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CONCLUSION Homelessness is increasing and with this comes an increasing risk of health issues. These can also be exacerbated by substance misuse and mental health issues. There are teams of specialist nurses and health visitors working across the country in specialist drop in centres and also doing outreach work. Many of these nurses feel isolated in their work. The Opening Doors project is briefly described and an example given of how this can help to link nurses and good practice and the improved outcomes for the patient.


‘Health issues can be both a cause and a consequence of homelessness’


REFERENCES 1. Crisis. Homelessness, a silent killer. Crisis; 2011. Available at: www. crisis.org.uk/data/files/publications/Homelessness%20-%20a%20 silent%20killer.pdf


2. Department of Communities and Local Government. Rough Sleeping Statistics England –Autumn 2011 Experimental Statistics. Available at: www.communities.gov.uk/documents/statistics/pdf/2093657.pdf


3. Department of Communities and Local Government. Live tables on homelessness. Available at: www.communities.gov.uk/housing/ housingresearch/housingstatistics/housingstatisticsby/homeless- nessstatistics/livetables


questioned had at least one problem that was either due to a mental or physical health problem, or caused by substance misuse.5 Healthcare provision varies throughout the country, as does the


incidence of homelessness. In some places there are practices that deal specifically with this client group and have many different services under one roof, such as podiatry, drug and alcohol workers, mental health specialists, specialist GPs as well as primary care and specialist nurses. Many of these run on a ‘drop-in’ basis, as fixed appointments can often be missed. If people can access all these services together, there is a greater likelihood that treatment can take place. Other areas operate outreach services, either street or hostel-based, so the services are going directly to the people that need them. Many of the nurses, health visitors and other health professionals


that work with this group can feel isolated in their work. The on-going changes to the NHS can result in teams being broken up and moved around, leading to further feelings of isolation for staff that are dealing with a very challenging client group. The Opening Doors project that is being delivered by the Queens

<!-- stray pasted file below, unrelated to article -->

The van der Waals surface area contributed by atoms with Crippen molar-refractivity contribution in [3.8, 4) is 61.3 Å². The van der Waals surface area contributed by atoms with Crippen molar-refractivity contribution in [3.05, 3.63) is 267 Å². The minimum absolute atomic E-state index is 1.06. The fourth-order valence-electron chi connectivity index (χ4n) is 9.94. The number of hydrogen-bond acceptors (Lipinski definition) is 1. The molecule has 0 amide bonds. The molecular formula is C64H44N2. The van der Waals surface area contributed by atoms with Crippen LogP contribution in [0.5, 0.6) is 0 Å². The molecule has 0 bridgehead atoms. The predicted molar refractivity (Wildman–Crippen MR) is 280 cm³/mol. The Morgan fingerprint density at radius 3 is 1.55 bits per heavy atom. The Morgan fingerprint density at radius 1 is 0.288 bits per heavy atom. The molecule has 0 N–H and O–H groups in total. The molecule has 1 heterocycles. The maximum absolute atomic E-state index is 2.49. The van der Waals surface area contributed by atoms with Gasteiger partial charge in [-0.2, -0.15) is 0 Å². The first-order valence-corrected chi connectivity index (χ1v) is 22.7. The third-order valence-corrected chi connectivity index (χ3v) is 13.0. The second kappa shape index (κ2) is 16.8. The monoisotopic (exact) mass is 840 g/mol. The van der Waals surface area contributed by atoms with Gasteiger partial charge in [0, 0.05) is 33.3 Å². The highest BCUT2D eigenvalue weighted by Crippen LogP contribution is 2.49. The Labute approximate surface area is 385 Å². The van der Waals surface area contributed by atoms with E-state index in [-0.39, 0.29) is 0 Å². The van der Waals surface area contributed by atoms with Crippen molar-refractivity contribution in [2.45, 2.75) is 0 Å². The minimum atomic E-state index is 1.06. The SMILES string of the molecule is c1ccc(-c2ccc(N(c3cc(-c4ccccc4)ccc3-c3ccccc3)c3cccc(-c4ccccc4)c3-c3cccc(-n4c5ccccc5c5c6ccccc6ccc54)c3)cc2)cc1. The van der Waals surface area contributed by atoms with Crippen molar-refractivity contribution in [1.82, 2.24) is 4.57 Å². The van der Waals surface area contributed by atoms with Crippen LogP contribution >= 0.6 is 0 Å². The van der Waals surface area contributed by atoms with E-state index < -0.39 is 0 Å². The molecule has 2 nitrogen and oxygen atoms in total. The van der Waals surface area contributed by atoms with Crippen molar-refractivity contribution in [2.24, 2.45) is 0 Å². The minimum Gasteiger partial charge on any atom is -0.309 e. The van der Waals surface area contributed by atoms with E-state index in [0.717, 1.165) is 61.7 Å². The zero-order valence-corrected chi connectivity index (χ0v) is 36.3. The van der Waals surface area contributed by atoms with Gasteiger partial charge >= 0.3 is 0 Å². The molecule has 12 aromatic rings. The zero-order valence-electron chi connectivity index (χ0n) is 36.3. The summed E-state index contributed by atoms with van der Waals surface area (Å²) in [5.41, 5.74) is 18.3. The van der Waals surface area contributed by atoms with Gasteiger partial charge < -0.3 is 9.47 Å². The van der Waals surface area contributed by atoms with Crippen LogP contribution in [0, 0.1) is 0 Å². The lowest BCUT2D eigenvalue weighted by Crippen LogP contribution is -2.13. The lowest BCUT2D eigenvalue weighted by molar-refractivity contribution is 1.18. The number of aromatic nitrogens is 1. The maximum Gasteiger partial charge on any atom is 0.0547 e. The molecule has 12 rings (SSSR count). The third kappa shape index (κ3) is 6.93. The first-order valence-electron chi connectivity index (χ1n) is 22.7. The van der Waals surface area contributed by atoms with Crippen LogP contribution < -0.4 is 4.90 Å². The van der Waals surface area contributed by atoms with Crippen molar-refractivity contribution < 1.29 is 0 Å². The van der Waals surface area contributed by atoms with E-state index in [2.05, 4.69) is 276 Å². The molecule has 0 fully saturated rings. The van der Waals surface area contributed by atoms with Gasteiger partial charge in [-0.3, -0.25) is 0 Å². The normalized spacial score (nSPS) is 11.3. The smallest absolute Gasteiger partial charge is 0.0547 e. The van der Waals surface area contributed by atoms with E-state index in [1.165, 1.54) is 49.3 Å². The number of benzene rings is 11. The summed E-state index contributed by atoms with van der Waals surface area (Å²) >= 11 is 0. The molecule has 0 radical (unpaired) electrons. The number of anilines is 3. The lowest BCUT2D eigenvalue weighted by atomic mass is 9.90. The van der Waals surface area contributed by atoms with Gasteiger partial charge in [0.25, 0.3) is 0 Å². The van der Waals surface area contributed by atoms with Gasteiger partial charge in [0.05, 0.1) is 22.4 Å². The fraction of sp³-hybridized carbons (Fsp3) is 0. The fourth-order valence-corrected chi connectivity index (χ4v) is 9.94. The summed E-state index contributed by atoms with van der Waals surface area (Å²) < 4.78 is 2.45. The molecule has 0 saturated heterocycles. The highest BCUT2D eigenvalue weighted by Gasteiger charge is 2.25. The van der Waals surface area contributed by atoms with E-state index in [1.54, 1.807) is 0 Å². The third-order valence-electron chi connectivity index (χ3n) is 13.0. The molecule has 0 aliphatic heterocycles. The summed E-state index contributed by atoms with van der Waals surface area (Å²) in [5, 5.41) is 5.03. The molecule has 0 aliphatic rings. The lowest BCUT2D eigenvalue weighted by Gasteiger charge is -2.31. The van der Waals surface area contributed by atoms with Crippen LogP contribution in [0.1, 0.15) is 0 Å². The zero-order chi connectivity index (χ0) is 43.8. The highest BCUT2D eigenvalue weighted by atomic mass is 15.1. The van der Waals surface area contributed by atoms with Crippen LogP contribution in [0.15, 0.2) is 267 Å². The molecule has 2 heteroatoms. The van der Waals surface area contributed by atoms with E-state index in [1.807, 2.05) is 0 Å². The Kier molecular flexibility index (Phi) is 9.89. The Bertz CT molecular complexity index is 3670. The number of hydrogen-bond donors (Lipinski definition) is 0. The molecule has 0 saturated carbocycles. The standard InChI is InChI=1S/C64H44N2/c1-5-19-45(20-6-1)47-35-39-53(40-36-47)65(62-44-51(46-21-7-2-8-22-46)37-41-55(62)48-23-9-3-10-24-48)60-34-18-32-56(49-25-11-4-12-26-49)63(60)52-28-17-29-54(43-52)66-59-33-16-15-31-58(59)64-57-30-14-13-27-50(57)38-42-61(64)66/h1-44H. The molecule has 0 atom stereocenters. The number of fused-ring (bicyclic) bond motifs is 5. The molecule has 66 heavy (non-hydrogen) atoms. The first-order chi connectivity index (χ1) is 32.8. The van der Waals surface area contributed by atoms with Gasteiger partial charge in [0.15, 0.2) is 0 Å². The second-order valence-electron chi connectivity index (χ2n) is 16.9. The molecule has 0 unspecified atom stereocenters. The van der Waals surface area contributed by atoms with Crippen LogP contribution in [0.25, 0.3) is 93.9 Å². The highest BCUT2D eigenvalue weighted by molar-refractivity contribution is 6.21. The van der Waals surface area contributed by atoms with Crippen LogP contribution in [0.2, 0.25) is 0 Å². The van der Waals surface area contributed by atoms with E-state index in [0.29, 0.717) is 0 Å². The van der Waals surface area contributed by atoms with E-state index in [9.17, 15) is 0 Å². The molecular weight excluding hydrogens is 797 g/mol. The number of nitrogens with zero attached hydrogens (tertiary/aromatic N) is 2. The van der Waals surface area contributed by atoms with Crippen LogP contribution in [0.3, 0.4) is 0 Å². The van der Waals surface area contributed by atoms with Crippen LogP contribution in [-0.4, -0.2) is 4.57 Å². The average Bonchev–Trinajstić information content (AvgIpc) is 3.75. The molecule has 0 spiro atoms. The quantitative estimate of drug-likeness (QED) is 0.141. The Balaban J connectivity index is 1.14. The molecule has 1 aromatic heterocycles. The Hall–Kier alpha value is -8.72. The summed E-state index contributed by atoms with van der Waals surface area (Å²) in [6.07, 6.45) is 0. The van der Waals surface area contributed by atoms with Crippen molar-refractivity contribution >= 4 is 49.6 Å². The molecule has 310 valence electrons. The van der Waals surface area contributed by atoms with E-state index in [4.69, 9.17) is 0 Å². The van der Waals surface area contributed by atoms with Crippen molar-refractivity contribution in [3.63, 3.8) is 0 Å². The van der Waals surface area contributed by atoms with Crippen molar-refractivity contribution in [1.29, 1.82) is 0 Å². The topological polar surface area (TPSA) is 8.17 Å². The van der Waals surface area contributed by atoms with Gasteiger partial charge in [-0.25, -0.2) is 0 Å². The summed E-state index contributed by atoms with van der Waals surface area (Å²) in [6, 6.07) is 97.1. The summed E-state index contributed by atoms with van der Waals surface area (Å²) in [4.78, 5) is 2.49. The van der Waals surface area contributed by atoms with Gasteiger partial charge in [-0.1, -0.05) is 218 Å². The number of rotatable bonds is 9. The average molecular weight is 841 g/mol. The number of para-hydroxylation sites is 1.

Nursing Institute (QNI) is going some way to alleviate this and also provides practical solutions to improve the situation. The project has a network of over 650 nurses and other health professionals that work with this client group. They all receive a monthly e-newsletter that contains information and resources. The project also runs workshops and produces practical guidance notes to improve best practice and therefore patient services. See Box 1 for an example of how the project engages with nurses and enables them to share knowledge and experiences. This has proved to be very popular. The project aims to improve the lives, experience and outcomes of homeless people and families by means of information, engagement and sharing of best practice within the nursing community working with this client group.


4. Department of Health. Healthcare for Single Homeless People. Office of the Chief Analyst; 2010.


5. St Mungos. Homelessness; it makes you sick. 2008. Available at: www. mungos.org/campaigns/homelessness_it_makes_you_sick


RESOURCES QNI Opening Doors Project www.qni.org.uk/for_nurses/opening_doors Homeless Link homeless.org.uk Crisis www.crisis.org.uk Department of Communities and Local Government Homelessness Statistics www.communities.gov.uk/housing/housingresearch/housingstatistics housingstatisticsby/homelessnessstatistics/publicationshomelessness


BOX 1. HOW THE OPENING DOORS PROJECT ENGAGES WITH NURSES


One example is a popular feature of the newsletter which takes the form of a ‘Q&A’ section. Anyone from the network can send in a question, and then replies come in from other members and are posted in the next edition. Previous questions are also posted up on the project website. The sorts of things that have been covered are: The use of naloxone in opiate overdoses in hostels. Intravenous drug users and leg ulcerations. Health trainers working with the homeless/vulnerably housed. How to increase the uptake of blood-borne virus testing in a Harm Reduction Service. Hospital discharge of homeless people.


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Nursing in Practice March/April 2012 21


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